- The VRM technology allows bright, vivid, and richly varied expression in this piano.
- Its graded hammer 3 actions 88-key digital keys have synthetic ivory and ebony keytops to reproduce the touch of an acoustic piano.
- The half-damper pedal creates detailed nuances while playing and pedaling on this grand piano.
- The MIDI recording function that is built in this instrument allows players to record performances.
- This is a heavy piano and is not portable
- The keys are a bit clicky when they bottom out.
#2. Kawai ES920 Portable Digital Piano – Editor’s Pick for Teachers
|Performance and sounds||9.1|
|Value for money||9.2|
The ES920 88-key digital piano features a responsive hammer III action keyboard action with exceptional key switches. The piano features improved acoustic piano sounds with upgraded virtual technician parameters. The piano holds an enhanced touch curve setting with ten touches presets. The piano offers tones of other musical instruments such as drawbar, E. Piano, Electric bass, Jazz organ, harpsichord, and string sounds. This Kawai piano is compact, powerful, and amazingly lightweight and thus this piano is perfectly suited for the stage, home, school, and studio.
This is a perfect digital piano for teaching situations as well and the split mode in this piano helps teachers and students to play simultaneously. The sounds of the piano are delivered with the help of its powerful stereo speaker systems. The piano also incorporates the latest audio processing and amplification technology, that was developed in collaboration with the audio specialists at Onkyo. The piano has a wide range of connectivity features, that include Bluetooth MIDI and audio connectivity features.
ES920 delivers outstanding tone and a touch of a concert grand piano, and it is one of the most capable and portable pianos available. It is also compatible with Kawai’s PianoRemote app, which makes listening to music from a tablet or smartphone extremely impressive. The wired connectivity feature of this piano is also supported with the standard USB and MIDI features.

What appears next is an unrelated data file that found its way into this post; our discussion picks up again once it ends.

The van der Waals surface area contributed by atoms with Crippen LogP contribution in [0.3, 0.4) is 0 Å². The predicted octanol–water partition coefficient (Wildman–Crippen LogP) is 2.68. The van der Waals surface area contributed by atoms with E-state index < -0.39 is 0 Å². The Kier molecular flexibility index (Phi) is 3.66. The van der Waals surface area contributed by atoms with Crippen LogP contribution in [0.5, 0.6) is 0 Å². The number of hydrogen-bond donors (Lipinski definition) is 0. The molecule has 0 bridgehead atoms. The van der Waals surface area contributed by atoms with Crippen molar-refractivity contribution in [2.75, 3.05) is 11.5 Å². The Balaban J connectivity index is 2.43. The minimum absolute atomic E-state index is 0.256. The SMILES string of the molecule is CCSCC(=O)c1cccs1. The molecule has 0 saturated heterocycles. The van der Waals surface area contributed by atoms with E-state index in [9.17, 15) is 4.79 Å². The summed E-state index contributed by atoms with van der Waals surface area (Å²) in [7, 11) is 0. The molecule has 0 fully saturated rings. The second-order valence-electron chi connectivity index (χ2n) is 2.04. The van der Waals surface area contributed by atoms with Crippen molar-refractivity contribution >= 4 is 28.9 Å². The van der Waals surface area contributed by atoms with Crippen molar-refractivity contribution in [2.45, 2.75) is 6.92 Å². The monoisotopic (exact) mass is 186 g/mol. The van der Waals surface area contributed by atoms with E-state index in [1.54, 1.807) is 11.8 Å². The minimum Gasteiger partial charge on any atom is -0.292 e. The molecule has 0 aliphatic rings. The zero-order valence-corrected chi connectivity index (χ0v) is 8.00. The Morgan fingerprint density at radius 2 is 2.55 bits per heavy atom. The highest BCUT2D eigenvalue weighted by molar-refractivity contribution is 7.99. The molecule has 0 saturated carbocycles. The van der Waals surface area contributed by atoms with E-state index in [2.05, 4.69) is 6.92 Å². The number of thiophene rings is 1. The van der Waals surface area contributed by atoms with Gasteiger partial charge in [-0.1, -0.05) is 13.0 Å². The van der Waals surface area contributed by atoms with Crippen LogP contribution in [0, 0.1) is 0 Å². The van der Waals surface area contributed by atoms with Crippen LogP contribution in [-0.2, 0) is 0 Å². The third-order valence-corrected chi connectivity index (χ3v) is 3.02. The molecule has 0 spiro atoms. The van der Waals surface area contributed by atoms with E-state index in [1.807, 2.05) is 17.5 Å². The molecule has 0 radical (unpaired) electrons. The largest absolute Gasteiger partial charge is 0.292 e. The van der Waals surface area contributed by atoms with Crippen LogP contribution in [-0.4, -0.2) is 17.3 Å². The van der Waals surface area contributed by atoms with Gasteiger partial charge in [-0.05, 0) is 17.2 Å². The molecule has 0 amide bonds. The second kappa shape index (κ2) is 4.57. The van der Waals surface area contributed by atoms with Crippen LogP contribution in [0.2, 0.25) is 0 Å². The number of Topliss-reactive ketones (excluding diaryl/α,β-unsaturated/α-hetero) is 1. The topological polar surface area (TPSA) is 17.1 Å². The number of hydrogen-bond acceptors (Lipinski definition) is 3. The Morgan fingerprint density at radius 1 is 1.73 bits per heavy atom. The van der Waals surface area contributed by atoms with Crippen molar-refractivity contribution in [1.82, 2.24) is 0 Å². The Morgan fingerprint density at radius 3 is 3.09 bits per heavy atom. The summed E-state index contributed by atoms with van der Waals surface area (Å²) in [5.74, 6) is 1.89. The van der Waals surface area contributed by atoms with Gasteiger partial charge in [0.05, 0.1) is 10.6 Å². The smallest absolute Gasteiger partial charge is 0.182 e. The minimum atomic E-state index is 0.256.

- The piano has a responsive hammer III keyboard action with authentic sounds produced by Harmonic Imaging XL technology.
- The built-in speakers in this piano are capable of handling a small hall with no need for external amplification, and there is no need for piano tuning as well.
- The action of this piano is so fluid and smooth and mimics the tone of the SK-EK concert grand piano.
- The piano comes only with a single pedal.
- The piano doesn’t have a modulation wheel.
#3. The ONE Smart Digital Piano – Best Quality
|Performance and sounds||9.4|
|Value for money||9.4|
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This is an exceptional upright piano with an 88-keys key bed and is a great instrument for exceptional stage shows and for teachers wishing to offer piano lessons. One best feature of this piano is that it is guided by LED lights to play music with guidance, and is extremely suitable for teaching piano lessons. These lights work with the app and the lights will light, until the pianist hits the right notes, before moving on to the next.
The piano also comes with 4000+ sheet music and hundredths of videos and games in its free apps. The piano also supports iOS and Android tablets and phones and also features MIDI output and recording features. There are several practical features in this piano which include volume controls, a metronome, two 25W built-in amplifiers, and two headphone sockets.
The ONE Smart piano comes with three pedals at the base of the piano, which offers the pianist a complete range of control over the sounds of the instrument. The pedals can also be controlled with its apps to help teachers teach guided piano lessons to the students. The instrument also has 128-note max polyphony for a realistic sounding experience and exceptional playing experience.
- This is a high-grade piano with 88 weighted keys, professional stereo sound, three-pedal systems, and a classic wooden body.